It sounds like your personal trainer put you on more of a circuit training type program by the statement of 'by the time I get to dips I can't do it.' Circuit training isn't bad, but you don't do three sets of each exercise before moving on...you have to do one of each. You'd have to be in one hell of a shape to do all that and still have strength left over at the end. If you keep your current weight training workout, you have to find a way to divide the exercises into a 3 or 4 day routine. This is what goodkebab was saying with his post. This will give your muscles the chance to properly rest and rebuild themselves. REST IS IMPORTANT! Kebab's routine schedule is just fine, although I do chest/triceps and back/biceps, then shoulder/legs on the same day. I've heard numerous people say doing shoulders in conjunction with chest isn't good. So day one you can do: benchpress machine, maybe an incline benchpress machine, tricep pulldowns with the cables, and dips. Day two you can do the chinups/widebar pullups (which are VERY hard), lat pulldown, uptight rows, bicep curls. Day 3 you can do shoulder press, leg extention, leg curls. I work out 3 days, take a day off, and repeat, but if you don't have that sort of time working out on mon/wed/fri or tues/thurs/sat would be just fine. If you'd like some more exercises (pretty sure it's recommended you do 9-16 sets per muscle group), just say so and I'll find a site for them.

    On EVERY day you work out, do 20 min of cardio on a bicycle or elliptical machine before you lift, and ab exercises at the end...situps, crunches (which is what I call when you lift your head and legs 12 cm off the ground and contract and extend), leg lifts, etc. 6 pack abs come from being lean as well as having ab muscles.

    That will allow you to properly do the exercises. You can even add in more exercises per mucle group as you get into better shape, but again you can't go too crazy until you're done growing (usually between 16-18 years old).

    Add another day or two to your cardio routine after you've done it for a while. The whole thing with working out is if you're not pushing yourself more, you're doing less for your body. That doesn't mean to over-exert yourself, but you should try to slightly increase whatever it is you do every couple of weeks or so. You have to bring your body up to a new level, or else it will never get there.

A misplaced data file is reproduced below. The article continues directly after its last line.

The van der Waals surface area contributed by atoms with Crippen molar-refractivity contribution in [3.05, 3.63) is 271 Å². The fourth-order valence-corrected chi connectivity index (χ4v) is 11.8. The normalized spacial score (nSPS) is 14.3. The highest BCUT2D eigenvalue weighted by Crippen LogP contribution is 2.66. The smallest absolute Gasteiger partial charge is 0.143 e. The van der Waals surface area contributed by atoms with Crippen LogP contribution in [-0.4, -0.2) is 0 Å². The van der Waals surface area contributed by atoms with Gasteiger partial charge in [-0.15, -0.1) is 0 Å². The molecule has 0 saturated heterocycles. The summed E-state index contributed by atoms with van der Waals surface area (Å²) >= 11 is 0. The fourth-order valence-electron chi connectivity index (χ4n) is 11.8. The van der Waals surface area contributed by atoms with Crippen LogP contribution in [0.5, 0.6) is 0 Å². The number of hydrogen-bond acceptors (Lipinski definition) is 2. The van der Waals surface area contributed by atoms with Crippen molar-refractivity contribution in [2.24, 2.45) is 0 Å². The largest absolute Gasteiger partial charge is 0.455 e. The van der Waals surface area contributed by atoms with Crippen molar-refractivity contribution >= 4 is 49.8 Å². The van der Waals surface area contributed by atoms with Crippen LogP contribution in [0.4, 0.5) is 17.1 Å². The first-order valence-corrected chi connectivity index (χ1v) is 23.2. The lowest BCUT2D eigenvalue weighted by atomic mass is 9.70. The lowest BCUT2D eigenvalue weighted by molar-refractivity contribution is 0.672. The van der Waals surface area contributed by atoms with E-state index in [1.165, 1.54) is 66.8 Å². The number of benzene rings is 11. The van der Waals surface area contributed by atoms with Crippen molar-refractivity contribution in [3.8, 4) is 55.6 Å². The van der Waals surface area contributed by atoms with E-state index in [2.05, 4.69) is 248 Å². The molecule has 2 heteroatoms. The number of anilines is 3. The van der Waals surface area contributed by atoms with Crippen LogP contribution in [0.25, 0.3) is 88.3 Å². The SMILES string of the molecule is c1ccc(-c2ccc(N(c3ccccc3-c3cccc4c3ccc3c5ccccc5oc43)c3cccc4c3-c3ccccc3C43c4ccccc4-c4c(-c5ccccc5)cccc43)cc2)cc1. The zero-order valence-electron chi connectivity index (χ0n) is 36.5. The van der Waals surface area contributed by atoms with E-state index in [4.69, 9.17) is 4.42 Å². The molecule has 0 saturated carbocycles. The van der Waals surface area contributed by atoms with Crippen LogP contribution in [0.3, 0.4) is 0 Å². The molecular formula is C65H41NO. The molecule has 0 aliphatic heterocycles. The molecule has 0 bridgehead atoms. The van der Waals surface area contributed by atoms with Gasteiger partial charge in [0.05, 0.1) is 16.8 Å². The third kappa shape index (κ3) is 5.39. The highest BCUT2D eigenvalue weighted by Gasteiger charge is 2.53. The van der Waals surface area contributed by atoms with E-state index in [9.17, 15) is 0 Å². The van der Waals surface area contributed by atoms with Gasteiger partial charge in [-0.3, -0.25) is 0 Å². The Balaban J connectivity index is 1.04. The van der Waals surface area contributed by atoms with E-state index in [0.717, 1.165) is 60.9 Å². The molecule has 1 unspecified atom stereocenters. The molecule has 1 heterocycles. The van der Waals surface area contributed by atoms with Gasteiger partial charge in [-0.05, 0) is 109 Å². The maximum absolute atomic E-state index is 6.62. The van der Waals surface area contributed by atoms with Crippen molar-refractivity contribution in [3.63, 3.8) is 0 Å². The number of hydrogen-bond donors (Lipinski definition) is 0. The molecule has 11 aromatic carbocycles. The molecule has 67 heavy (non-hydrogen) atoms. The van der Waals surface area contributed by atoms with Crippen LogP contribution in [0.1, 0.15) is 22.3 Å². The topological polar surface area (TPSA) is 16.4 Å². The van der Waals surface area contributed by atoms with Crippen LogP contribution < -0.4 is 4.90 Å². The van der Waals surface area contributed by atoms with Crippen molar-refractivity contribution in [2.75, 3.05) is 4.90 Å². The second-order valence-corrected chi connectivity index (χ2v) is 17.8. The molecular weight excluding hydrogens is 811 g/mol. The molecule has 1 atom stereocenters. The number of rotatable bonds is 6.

I'm already seeing a big improvement in the muscle mass in my arms (right arm moreso than left arm... that can't be good...), but I feel that 90 situps a week isn't going to get me anywhere near a six-pack. I do the situps on an angled situp thing, and I go sorta half up, half down (the trainer guy said I should do it this way)... I think this way, I can't absentmindedly use my legs for lifting myself, I have to use my stomach muscles.
    Well, if you follow what I said earlier it'll take care of the ab part. You're right, you're gonna have to start doing more than 90 situps a week, but only when you can handle it. Start by doing 4 sets of 20 situps during each workout. As your abs get used to that, add in some more exercises...leg lifts for lower abs, oblique crunches, etc. Once you get used to that, you can start increasing the amount of reps you do per set. Once you start getting used to that, you'll be able to do situps almost every day.

    As for the arms part, it is imperitive when you workout to keep proper form. If you are lifting a barbell, lift it evenly with the same weight on both sides. If you are doing dumbells, do the same reps with the same weight on both arms. Do your weaker arm first so you don't do more with your stronger arm and create more of an imbalance. Eventually you will even out.

    If you drink the water consistently, your body will adjust. Keep count of how much you drink for a couple of days just to be sure you get the actual 8 glasses. Cut out caffeine, and you won't pee so much.

    Ok, since you're a vegitarian, the protein shake is good, because that's one thing you'll lack. Also, since you're only 15, you should stick with 2% milk, if not whole milk. Your body is still developing and you still need the dairy. I made the assumption you were older, which was obviously a poor assumption on my part. If you're not opposed to eating fish, tuna sandwiches with a some light mayo go a long way...5 g of fat, and tons of protein. Ditch the fried fish.
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  6. #16
    Spekkio9's Avatar Banned
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    On a sidenote 1. Yeah, 6' 190 lbs isn't overweight. You just need to shape up.